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  • The Mac OS Clone Myth Revisited

    October 27th, 2008

    In the 1980s, Bill Gates told Apple’s CEO at the time, John Sculley (the former soft drink executive), that he should license the Mac OS. As far as Gates was concerned, Apple would own the market.

    Well, what really happened was that Sculley, in his infinite stupidity, actually licensed some of the Mac OS to Microsoft, and that gave them a wedge to build Windows and, along with clever marketing, bait and switch and smoke and mirrors, allowed Gates and company to become the world’s largest software maker.

    Apple finally relented and began to license Mac OS clone computers in the mid-1990s. They hoped to expand the market for the company into segments they couldn’t hope to reach all by themselves. However, the ill-considered program allowed other companies to go after Apple’s core markets with a vengeance, with faster and cheaper hardware.

    That and other foolish decisions nearly did the company in, and you can well understand why Steve Jobs killed cloning with the finesse of a master slasher shortly after he took over as “interim” CEO. A leaner, meaner Apple became a major success, and most of you know the rest of the story.

    With the arrival of Intel-based Macs, many felt it would be pretty simple to induce Mac OS X to run on ordinary PC hardware. In fact, it is, although it requires a few command line tricks to get it to function. There’s plenty of online information on the process, so I won’t bother to summarize it here, except to say that installing Mac OS X on non-Apple hardware violates the user license.

    Apple didn’t bother to go after the small number of individuals who built Mac OS clones, mostly as hobbies. They didn’t even call out the lawyers against Macworld’s Rob Griffiths when he did the very same thing for a feature article, since it was done purely as an experiment, and not as the beginning of a venture to sell such products in the retail marketplace.

    Psystar, however, a Florida-based company, is in hot water with Apple because it tried to turn a hobby into a commercial enterprise. While attorneys may evaluate the pros and cons of the legal position of the two opposing sides, let’s look at the practical consequences if Apple were to allow official operating system licensing.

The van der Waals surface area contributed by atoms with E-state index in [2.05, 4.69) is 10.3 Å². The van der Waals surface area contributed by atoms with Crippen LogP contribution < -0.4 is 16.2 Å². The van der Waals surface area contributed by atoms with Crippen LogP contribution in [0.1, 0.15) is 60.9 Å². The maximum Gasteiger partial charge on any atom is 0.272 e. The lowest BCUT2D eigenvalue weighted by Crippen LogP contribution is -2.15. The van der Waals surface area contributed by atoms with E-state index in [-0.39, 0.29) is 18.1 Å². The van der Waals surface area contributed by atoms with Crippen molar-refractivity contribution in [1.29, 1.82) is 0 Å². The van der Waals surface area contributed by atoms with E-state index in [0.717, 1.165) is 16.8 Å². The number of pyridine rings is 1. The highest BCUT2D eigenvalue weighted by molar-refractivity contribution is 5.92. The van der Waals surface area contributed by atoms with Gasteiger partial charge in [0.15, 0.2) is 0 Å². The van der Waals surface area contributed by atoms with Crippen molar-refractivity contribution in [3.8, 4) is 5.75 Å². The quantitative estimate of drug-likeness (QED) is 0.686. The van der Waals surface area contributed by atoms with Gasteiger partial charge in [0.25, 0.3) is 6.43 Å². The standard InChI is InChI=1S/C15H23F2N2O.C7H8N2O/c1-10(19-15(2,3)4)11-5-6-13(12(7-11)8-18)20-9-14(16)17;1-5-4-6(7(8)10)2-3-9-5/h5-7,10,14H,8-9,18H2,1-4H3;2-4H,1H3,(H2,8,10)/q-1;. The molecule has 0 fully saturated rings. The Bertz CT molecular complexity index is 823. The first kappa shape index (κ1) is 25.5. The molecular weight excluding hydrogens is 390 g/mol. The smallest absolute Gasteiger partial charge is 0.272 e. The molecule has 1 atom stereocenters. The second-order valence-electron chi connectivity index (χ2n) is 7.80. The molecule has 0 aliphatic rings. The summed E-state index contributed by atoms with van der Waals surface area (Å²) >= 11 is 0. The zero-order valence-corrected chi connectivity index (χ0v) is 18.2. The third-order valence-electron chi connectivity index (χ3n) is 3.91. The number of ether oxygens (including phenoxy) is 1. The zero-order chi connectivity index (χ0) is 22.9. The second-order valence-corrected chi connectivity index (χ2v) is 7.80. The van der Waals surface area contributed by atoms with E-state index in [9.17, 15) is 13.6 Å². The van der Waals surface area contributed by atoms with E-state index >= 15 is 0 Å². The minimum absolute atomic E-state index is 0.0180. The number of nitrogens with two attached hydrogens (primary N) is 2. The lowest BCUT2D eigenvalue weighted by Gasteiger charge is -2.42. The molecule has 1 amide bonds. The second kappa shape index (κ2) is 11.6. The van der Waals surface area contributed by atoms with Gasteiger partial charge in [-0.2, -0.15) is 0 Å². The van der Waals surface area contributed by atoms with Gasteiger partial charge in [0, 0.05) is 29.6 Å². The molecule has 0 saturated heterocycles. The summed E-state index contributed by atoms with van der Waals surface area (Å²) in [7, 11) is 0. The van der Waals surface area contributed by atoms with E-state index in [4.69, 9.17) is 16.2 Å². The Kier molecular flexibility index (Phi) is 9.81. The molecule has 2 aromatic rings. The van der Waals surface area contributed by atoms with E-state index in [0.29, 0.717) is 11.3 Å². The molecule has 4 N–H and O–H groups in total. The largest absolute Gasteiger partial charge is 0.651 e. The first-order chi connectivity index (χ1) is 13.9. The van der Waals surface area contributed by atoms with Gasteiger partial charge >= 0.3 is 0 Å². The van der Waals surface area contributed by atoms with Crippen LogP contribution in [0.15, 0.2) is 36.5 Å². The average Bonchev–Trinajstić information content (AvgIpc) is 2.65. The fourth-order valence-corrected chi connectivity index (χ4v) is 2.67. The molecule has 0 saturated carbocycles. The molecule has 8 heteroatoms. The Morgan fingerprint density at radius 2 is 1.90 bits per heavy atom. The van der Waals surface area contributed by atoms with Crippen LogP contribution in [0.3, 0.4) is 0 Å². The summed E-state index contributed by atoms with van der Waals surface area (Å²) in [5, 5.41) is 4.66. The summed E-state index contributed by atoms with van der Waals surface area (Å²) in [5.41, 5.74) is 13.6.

Now we know that the major PC makers would love it. There is a widely-quoted email from Michael Dell admitting that his company would be delighted to offer Mac OS X to their customers, and I’m sure the executives from HP, Acer and other PC makers would agree.

    It is not going to happen, however, except in the unlikely event that Apple loses that lawsuit it filed against Psystar. Indeed, if it did suffer a defeat in the courts, that might mean the end of Apple as you know and love it.

    You see, Apple succeeds largely by providing integrated solutions, with the hardware and software tightly knit to provide a carefully-tailored user experience. Where Microsoft licensed its PlaysForSure technology to allow third party consumer electronics makers to build their own digital media players to compete with the iPod, it was an abject failure. In the end, Microsoft tried — and failed — to duplicate Apple’s strategy with the Zune, which meshes its own hardware and software solution.

    So it’s not just vertical integration, but doing it right that counts, and that is why Apple succeeded first with the Mac, then with the iPod and now with the iPhone. While they all suffer from the usual number of software defects, everything is designed to work together and they usually perform seamlessly. That’s why Apple’s products get the “just work” label, because it happens to be true most of the time.

    The other factor is that Apple earns the lion’s share of its income from hardware. Mac OS X retail upgrades provide only a fraction of their earnings.

    If Apple were to license Mac OS X, perhaps they would sell several times as many upgrade packages as they do now, but with loads of cheap PCs running the operating system, sales of Mac hardware would seriously suffer.

    This doesn’t necessarily mean that Macs are overpriced. Despite that repeated claim, when you compare both the hardware components and the bundled software, Macs and PCs are usually comparably priced. Sometimes one is more expensive than the other, sometimes the reverse. As you move up the line, Apple even does better. As I’ve mentioned previously, for example, a Mac Pro is way cheaper than a Dell Precision Workstation with the equivalent options.

    The second issue is one of compatibility. By having to test its operating system for a relatively small number of systems, Apple can build its operating systems faster and with greater reliability. One of the huge problems Microsoft confronts regularly is that its products must run on tens of thousands of possible configurations. They are forced to hire more quality control people, and it takes far longer for them to release major Windows upgrades. And that doesn’t even consider a less efficient development environment.

    It’s also important to mention that Microsoft gets most of its Windows income from OEM sales direct to manufacturers. Sales of upgrade kits play only a minor role in their financial picture. If they had to depend on the latter, and not on those tight, legacy contracts with PC makers, they wouldn’t do near as well.

    In the end, cloning may expand the audience for Mac OS X, but it would seriously cripple Apple, and, in fact, seriously hurt their prospects for future prosperity. That’s not what they want, and I suspect that’s not what you want either.



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